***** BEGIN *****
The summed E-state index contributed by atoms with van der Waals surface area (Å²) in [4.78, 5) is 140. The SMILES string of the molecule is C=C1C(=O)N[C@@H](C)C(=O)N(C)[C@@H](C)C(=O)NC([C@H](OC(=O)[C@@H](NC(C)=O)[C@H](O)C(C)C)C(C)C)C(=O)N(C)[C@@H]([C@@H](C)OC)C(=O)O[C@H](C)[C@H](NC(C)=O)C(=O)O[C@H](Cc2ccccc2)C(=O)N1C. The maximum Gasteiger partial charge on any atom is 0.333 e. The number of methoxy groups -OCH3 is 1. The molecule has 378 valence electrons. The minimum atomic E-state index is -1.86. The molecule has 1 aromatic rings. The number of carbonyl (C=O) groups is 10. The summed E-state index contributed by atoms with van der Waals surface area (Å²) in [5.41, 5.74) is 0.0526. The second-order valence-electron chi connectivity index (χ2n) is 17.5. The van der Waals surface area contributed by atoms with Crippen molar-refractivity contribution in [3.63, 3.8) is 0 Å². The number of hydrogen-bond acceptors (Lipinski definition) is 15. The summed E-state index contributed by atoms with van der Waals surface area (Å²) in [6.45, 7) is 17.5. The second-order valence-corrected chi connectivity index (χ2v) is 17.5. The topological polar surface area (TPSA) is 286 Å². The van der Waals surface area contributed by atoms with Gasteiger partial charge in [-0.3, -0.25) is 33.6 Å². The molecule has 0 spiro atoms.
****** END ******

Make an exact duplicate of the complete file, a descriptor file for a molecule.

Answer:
The summed E-state index contributed by atoms with van der Waals surface area (Å²) in [4.78, 5) is 140. The SMILES string of the molecule is C=C1C(=O)N[C@@H](C)C(=O)N(C)[C@@H](C)C(=O)NC([C@H](OC(=O)[C@@H](NC(C)=O)[C@H](O)C(C)C)C(C)C)C(=O)N(C)[C@@H]([C@@H](C)OC)C(=O)O[C@H](C)[C@H](NC(C)=O)C(=O)O[C@H](Cc2ccccc2)C(=O)N1C. The maximum Gasteiger partial charge on any atom is 0.333 e. The number of methoxy groups -OCH3 is 1. The molecule has 378 valence electrons. The minimum atomic E-state index is -1.86. The molecule has 1 aromatic rings. The number of carbonyl (C=O) groups is 10. The summed E-state index contributed by atoms with van der Waals surface area (Å²) in [5.41, 5.74) is 0.0526. The second-order valence-electron chi connectivity index (χ2n) is 17.5. The van der Waals surface area contributed by atoms with Crippen molar-refractivity contribution in [3.63, 3.8) is 0 Å². The number of hydrogen-bond acceptors (Lipinski definition) is 15. The summed E-state index contributed by atoms with van der Waals surface area (Å²) in [6.45, 7) is 17.5. The second-order valence-corrected chi connectivity index (χ2v) is 17.5. The topological polar surface area (TPSA) is 286 Å². The van der Waals surface area contributed by atoms with Gasteiger partial charge in [-0.3, -0.25) is 33.6 Å². The molecule has 0 spiro atoms.